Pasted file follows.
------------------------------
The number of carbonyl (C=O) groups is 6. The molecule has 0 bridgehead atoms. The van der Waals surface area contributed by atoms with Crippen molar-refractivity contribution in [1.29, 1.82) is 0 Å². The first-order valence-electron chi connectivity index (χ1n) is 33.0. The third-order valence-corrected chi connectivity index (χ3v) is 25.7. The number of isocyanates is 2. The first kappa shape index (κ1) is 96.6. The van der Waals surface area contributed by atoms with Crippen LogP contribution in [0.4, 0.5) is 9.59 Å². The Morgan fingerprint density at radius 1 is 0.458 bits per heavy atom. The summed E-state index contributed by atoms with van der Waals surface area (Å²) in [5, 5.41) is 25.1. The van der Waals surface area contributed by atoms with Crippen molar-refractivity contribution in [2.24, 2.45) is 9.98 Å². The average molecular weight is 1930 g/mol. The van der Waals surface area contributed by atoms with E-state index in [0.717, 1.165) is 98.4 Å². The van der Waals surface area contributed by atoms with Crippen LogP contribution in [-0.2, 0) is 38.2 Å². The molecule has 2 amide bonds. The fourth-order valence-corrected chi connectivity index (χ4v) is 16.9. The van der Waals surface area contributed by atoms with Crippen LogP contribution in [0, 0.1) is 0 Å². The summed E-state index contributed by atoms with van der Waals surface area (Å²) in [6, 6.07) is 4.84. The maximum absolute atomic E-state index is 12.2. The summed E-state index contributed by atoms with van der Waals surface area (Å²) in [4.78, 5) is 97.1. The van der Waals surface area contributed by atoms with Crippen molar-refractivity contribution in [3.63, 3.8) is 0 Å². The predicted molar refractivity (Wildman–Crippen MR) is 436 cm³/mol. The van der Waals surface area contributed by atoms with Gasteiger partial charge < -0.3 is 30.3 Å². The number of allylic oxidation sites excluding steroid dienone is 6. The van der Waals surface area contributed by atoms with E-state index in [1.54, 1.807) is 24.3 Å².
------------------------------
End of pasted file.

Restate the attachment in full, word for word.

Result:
The number of carbonyl (C=O) groups is 6. The molecule has 0 bridgehead atoms. The van der Waals surface area contributed by atoms with Crippen molar-refractivity contribution in [1.29, 1.82) is 0 Å². The first-order valence-electron chi connectivity index (χ1n) is 33.0. The third-order valence-corrected chi connectivity index (χ3v) is 25.7. The number of isocyanates is 2. The first kappa shape index (κ1) is 96.6. The van der Waals surface area contributed by atoms with Crippen LogP contribution in [0.4, 0.5) is 9.59 Å². The Morgan fingerprint density at radius 1 is 0.458 bits per heavy atom. The summed E-state index contributed by atoms with van der Waals surface area (Å²) in [5, 5.41) is 25.1. The van der Waals surface area contributed by atoms with Crippen molar-refractivity contribution in [2.24, 2.45) is 9.98 Å². The average molecular weight is 1930 g/mol. The van der Waals surface area contributed by atoms with E-state index in [0.717, 1.165) is 98.4 Å². The van der Waals surface area contributed by atoms with Crippen LogP contribution in [-0.2, 0) is 38.2 Å². The molecule has 2 amide bonds. The fourth-order valence-corrected chi connectivity index (χ4v) is 16.9. The van der Waals surface area contributed by atoms with Crippen LogP contribution in [0, 0.1) is 0 Å². The summed E-state index contributed by atoms with van der Waals surface area (Å²) in [6, 6.07) is 4.84. The maximum absolute atomic E-state index is 12.2. The summed E-state index contributed by atoms with van der Waals surface area (Å²) in [4.78, 5) is 97.1. The van der Waals surface area contributed by atoms with Crippen molar-refractivity contribution in [3.63, 3.8) is 0 Å². The predicted molar refractivity (Wildman–Crippen MR) is 436 cm³/mol. The van der Waals surface area contributed by atoms with Gasteiger partial charge < -0.3 is 30.3 Å². The number of allylic oxidation sites excluding steroid dienone is 6. The van der Waals surface area contributed by atoms with E-state index in [1.54, 1.807) is 24.3 Å².